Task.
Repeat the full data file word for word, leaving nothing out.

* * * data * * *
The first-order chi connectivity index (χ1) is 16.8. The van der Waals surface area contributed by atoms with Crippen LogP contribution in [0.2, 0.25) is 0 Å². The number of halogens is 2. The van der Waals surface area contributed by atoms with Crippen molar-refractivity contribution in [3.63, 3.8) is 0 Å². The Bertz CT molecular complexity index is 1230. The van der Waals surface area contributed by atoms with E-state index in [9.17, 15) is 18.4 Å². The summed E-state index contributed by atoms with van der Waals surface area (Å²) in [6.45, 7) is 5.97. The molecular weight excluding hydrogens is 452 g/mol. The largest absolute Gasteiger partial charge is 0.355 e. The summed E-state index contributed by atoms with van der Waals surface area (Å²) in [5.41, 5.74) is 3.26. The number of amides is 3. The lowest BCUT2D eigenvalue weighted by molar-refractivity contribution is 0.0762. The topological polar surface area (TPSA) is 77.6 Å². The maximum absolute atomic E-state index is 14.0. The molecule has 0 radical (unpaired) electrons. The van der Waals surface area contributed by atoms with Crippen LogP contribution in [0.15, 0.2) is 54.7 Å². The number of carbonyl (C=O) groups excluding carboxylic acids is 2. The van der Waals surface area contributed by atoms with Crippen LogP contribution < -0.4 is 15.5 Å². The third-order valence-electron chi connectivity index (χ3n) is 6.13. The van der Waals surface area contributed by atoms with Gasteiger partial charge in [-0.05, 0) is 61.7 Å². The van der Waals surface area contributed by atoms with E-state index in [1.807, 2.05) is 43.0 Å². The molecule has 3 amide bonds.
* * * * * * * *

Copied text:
The first-order chi connectivity index (χ1) is 16.8. The van der Waals surface area contributed by atoms with Crippen LogP contribution in [0.2, 0.25) is 0 Å². The number of halogens is 2. The van der Waals surface area contributed by atoms with Crippen molar-refractivity contribution in [3.63, 3.8) is 0 Å². The Bertz CT molecular complexity index is 1230. The van der Waals surface area contributed by atoms with E-state index in [9.17, 15) is 18.4 Å². The summed E-state index contributed by atoms with van der Waals surface area (Å²) in [6.45, 7) is 5.97. The molecular weight excluding hydrogens is 452 g/mol. The largest absolute Gasteiger partial charge is 0.355 e. The summed E-state index contributed by atoms with van der Waals surface area (Å²) in [5.41, 5.74) is 3.26. The number of amides is 3. The lowest BCUT2D eigenvalue weighted by molar-refractivity contribution is 0.0762. The topological polar surface area (TPSA) is 77.6 Å². The maximum absolute atomic E-state index is 14.0. The molecule has 0 radical (unpaired) electrons. The van der Waals surface area contributed by atoms with Crippen LogP contribution in [0.15, 0.2) is 54.7 Å². The number of carbonyl (C=O) groups excluding carboxylic acids is 2. The van der Waals surface area contributed by atoms with Crippen LogP contribution < -0.4 is 15.5 Å². The third-order valence-electron chi connectivity index (χ3n) is 6.13. The van der Waals surface area contributed by atoms with Gasteiger partial charge in [-0.05, 0) is 61.7 Å². The van der Waals surface area contributed by atoms with E-state index in [1.807, 2.05) is 43.0 Å². The molecule has 3 amide bonds.